Weird things go on in the first grade. It’s no wonder that all the little monkeys look so exhausted after a six-hour day.
Sparky takes her parent-teacher courier job very seriously. She watches me paw through a ridiculous number of papers, forms, flyers, friendly reminders and threats from the school every afternoon.
They say you have to bake something for the PTA, she tells me. I nod solemnly as I decide how to explain to her that we don’t have to do everything on the school calendar.
You have to swim with the PTA, she says. I decide to save the speech about how the PTA just wants money I don’t have. I’ll give her that one next year.
Anyway, the worm was a total surprise. It came with no written instructions, and no warning whatsoever. She just toted it home last week For Science. She insisted that we were supposed to keep the worm and leave it completely alone for a week. I had my doubts, but she was very certain that the worm was supposed to be undisturbed and unfed.
It was in a clear cup, with a black paper covering and just a few holes punched in the black top. We put the worm on a high shelf in the kitchen, where it would be safe.
A couple of days later she was begging to peek at the worm. I talked her out of it and reminded her that Wednesday would be worm day.
Saturday, I knocked the worm over and didn’t tell anybody. It occurred to me that the container sounded awfully dry, but I was feeling pretty guilty about it, so I tried to forget about the worm as quickly as possible.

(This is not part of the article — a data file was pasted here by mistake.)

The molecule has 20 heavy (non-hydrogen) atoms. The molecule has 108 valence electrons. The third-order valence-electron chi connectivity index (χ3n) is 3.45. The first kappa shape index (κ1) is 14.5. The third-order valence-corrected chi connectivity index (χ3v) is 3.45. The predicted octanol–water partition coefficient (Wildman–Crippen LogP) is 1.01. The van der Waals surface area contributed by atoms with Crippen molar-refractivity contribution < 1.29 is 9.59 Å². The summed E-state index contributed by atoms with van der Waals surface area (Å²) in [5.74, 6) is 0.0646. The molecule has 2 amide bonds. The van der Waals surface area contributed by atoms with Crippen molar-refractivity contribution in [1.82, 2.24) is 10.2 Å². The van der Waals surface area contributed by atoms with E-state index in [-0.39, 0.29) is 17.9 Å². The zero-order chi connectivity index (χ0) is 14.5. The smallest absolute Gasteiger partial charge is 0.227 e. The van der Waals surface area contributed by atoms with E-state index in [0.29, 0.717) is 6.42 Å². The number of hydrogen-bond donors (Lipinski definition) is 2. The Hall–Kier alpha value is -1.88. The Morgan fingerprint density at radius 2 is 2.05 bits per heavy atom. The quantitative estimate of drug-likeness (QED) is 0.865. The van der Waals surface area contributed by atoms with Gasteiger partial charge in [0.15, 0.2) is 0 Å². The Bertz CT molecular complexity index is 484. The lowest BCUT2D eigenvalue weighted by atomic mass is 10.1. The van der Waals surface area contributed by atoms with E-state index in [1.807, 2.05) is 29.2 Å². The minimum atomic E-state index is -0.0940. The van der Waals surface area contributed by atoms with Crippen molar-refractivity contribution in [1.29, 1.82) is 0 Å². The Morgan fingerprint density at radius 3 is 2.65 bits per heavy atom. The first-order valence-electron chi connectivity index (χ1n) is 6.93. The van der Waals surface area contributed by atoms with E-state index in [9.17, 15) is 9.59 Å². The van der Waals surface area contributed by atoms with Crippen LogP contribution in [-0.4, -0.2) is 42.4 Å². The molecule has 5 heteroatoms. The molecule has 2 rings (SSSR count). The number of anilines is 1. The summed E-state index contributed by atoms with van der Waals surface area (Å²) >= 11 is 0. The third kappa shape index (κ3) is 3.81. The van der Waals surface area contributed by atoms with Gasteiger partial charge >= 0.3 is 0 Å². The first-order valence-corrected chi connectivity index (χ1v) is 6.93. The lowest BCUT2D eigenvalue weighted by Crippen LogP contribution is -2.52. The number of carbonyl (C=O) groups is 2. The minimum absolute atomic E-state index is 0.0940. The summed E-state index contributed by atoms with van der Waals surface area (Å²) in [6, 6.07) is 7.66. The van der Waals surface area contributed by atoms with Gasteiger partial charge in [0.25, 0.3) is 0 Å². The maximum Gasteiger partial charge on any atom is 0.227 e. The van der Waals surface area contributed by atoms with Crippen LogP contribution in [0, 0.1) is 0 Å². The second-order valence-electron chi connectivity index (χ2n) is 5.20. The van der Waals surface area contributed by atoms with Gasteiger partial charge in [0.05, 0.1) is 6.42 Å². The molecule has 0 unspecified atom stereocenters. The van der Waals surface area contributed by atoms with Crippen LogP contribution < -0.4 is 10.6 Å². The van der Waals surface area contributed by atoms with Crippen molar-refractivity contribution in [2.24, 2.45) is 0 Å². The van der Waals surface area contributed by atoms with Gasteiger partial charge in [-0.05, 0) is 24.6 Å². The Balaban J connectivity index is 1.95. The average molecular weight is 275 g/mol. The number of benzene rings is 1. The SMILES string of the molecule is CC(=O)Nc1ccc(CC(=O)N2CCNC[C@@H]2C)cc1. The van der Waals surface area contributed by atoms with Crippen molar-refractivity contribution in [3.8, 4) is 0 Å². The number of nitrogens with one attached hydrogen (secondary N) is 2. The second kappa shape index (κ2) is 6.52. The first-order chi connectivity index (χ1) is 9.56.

Monday, Sparky came out of class upset. She had been unable to think of a suitable name for her worm. All of my suggestions for names were brushed away, so I went back to forgetting about the worm.
Wednesday was a busy day, so we all forgot to check the worm.
Somehow, she muddled through writing her Worm Story the following day. After all the hoopla at school, checking the worm that day became a priority.
We expended a lot of effort removing the paper very gently to find…nothing. Well, I thought I saw something, but I didn’t want to interfere with her scientific assessment of the situation.
She was expecting to see tunnels and so on, but to my untrained eye all that appeared was a cup full of sand and dirt with half a dead worm on top. Finally, I pointed this out to her.
“That’s not my worm,” she said.
“How can you tell?” I asked.
“My worm was lots fatter.”
“Were we supposed to put water in the cup?”
“Oh. Yeah. I think so…”
“Are you going to tell the teacher that your worm died?”
Earthworm class work has started to dribble home. Here are the worksheets with real responses (and some anticipated responses):
How did you make your worm a “home”?
We made layers of sand and soil
After two weeks, what does the home you made look like? Record your observations. What do you think happened?
The home looks the same. The worm is dead. I think it died.
Can you find the worm’s mouth?
Does it have eyes?
How does it move?
Does it have legs?
How does it feel?
Selme [translation: “slimy”]
Look at a neighbors worm. Are they different? How?
Yes. My worm is dead.
Draw a picture of your worm:
We’re planning a worm hunt for tomorrow. I don’t think we can kill them all.